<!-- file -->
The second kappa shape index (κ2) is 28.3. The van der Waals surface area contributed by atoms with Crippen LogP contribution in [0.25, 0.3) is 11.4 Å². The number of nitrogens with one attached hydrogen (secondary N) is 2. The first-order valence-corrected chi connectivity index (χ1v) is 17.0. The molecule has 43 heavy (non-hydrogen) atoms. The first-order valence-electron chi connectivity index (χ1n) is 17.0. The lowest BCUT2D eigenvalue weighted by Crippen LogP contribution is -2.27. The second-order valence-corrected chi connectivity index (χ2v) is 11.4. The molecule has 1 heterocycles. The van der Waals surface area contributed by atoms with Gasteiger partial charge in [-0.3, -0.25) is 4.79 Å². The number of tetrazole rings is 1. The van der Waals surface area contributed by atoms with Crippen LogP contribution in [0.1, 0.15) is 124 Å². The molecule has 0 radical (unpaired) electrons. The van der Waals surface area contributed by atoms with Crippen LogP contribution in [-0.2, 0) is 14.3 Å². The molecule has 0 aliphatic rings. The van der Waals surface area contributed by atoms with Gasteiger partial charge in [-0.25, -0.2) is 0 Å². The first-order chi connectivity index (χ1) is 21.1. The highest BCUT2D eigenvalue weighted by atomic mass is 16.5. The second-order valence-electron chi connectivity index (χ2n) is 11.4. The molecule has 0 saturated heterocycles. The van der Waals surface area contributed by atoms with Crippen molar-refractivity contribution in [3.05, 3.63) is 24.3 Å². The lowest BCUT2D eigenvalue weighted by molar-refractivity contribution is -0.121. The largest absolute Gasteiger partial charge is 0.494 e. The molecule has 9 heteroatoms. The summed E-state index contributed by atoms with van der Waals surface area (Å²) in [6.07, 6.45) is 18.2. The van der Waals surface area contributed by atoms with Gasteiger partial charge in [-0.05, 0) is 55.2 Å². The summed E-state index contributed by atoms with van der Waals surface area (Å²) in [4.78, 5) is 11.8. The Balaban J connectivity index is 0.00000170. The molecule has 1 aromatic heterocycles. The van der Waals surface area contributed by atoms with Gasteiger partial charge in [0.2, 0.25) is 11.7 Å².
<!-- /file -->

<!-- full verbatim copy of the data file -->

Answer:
The second kappa shape index (κ2) is 28.3. The van der Waals surface area contributed by atoms with Crippen LogP contribution in [0.25, 0.3) is 11.4 Å². The number of nitrogens with one attached hydrogen (secondary N) is 2. The first-order valence-corrected chi connectivity index (χ1v) is 17.0. The molecule has 43 heavy (non-hydrogen) atoms. The first-order valence-electron chi connectivity index (χ1n) is 17.0. The lowest BCUT2D eigenvalue weighted by Crippen LogP contribution is -2.27. The second-order valence-corrected chi connectivity index (χ2v) is 11.4. The molecule has 1 heterocycles. The van der Waals surface area contributed by atoms with Gasteiger partial charge in [-0.3, -0.25) is 4.79 Å². The number of tetrazole rings is 1. The van der Waals surface area contributed by atoms with Crippen LogP contribution in [0.1, 0.15) is 124 Å². The molecule has 0 radical (unpaired) electrons. The van der Waals surface area contributed by atoms with Crippen LogP contribution in [-0.2, 0) is 14.3 Å². The molecule has 0 aliphatic rings. The van der Waals surface area contributed by atoms with Gasteiger partial charge in [-0.25, -0.2) is 0 Å². The first-order chi connectivity index (χ1) is 21.1. The highest BCUT2D eigenvalue weighted by atomic mass is 16.5. The second-order valence-electron chi connectivity index (χ2n) is 11.4. The molecule has 0 saturated heterocycles. The van der Waals surface area contributed by atoms with Crippen molar-refractivity contribution in [3.05, 3.63) is 24.3 Å². The lowest BCUT2D eigenvalue weighted by molar-refractivity contribution is -0.121. The largest absolute Gasteiger partial charge is 0.494 e. The molecule has 9 heteroatoms. The summed E-state index contributed by atoms with van der Waals surface area (Å²) in [6.07, 6.45) is 18.2. The van der Waals surface area contributed by atoms with Gasteiger partial charge in [-0.05, 0) is 55.2 Å². The summed E-state index contributed by atoms with van der Waals surface area (Å²) in [4.78, 5) is 11.8. The Balaban J connectivity index is 0.00000170. The molecule has 1 aromatic heterocycles. The van der Waals surface area contributed by atoms with Gasteiger partial charge in [0.2, 0.25) is 11.7 Å².